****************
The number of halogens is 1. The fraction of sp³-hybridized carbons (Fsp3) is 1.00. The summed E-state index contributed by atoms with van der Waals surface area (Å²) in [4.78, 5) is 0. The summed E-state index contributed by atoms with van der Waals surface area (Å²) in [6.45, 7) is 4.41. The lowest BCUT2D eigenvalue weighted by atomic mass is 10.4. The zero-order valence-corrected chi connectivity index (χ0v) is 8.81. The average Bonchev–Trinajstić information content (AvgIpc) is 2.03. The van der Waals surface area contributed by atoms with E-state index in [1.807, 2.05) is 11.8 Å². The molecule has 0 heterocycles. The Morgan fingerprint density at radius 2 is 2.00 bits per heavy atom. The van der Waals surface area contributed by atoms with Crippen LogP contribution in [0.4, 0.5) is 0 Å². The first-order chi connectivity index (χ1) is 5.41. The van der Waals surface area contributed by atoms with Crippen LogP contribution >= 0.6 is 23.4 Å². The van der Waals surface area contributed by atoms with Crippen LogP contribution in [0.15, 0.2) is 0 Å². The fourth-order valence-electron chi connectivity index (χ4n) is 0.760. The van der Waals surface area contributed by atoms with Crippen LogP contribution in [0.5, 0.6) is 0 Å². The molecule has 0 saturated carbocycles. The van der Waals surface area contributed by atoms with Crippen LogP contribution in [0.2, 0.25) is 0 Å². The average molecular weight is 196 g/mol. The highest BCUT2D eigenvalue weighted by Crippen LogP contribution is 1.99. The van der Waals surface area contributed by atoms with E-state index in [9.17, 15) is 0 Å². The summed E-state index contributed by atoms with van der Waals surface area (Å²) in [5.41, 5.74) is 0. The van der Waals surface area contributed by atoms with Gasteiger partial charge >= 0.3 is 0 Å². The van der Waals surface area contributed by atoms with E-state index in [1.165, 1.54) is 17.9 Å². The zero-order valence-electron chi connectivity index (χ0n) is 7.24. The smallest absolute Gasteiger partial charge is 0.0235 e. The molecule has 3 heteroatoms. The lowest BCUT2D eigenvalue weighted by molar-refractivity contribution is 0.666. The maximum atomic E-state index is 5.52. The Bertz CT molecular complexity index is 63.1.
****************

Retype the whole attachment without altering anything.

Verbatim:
The number of halogens is 1. The fraction of sp³-hybridized carbons (Fsp3) is 1.00. The summed E-state index contributed by atoms with van der Waals surface area (Å²) in [4.78, 5) is 0. The summed E-state index contributed by atoms with van der Waals surface area (Å²) in [6.45, 7) is 4.41. The lowest BCUT2D eigenvalue weighted by atomic mass is 10.4. The zero-order valence-corrected chi connectivity index (χ0v) is 8.81. The average Bonchev–Trinajstić information content (AvgIpc) is 2.03. The van der Waals surface area contributed by atoms with E-state index in [1.807, 2.05) is 11.8 Å². The molecule has 0 heterocycles. The Morgan fingerprint density at radius 2 is 2.00 bits per heavy atom. The van der Waals surface area contributed by atoms with Crippen LogP contribution in [0.4, 0.5) is 0 Å². The first-order chi connectivity index (χ1) is 5.41. The van der Waals surface area contributed by atoms with Crippen LogP contribution >= 0.6 is 23.4 Å². The van der Waals surface area contributed by atoms with Crippen LogP contribution in [0.15, 0.2) is 0 Å². The fourth-order valence-electron chi connectivity index (χ4n) is 0.760. The van der Waals surface area contributed by atoms with Crippen LogP contribution in [0.5, 0.6) is 0 Å². The molecule has 0 saturated carbocycles. The van der Waals surface area contributed by atoms with Crippen LogP contribution in [0.2, 0.25) is 0 Å². The average molecular weight is 196 g/mol. The highest BCUT2D eigenvalue weighted by Crippen LogP contribution is 1.99. The van der Waals surface area contributed by atoms with E-state index in [9.17, 15) is 0 Å². The summed E-state index contributed by atoms with van der Waals surface area (Å²) in [5.41, 5.74) is 0. The van der Waals surface area contributed by atoms with Gasteiger partial charge >= 0.3 is 0 Å². The van der Waals surface area contributed by atoms with E-state index in [1.165, 1.54) is 17.9 Å². The zero-order valence-electron chi connectivity index (χ0n) is 7.24. The smallest absolute Gasteiger partial charge is 0.0235 e. The molecule has 3 heteroatoms. The lowest BCUT2D eigenvalue weighted by molar-refractivity contribution is 0.666. The maximum atomic E-state index is 5.52. The Bertz CT molecular complexity index is 63.1.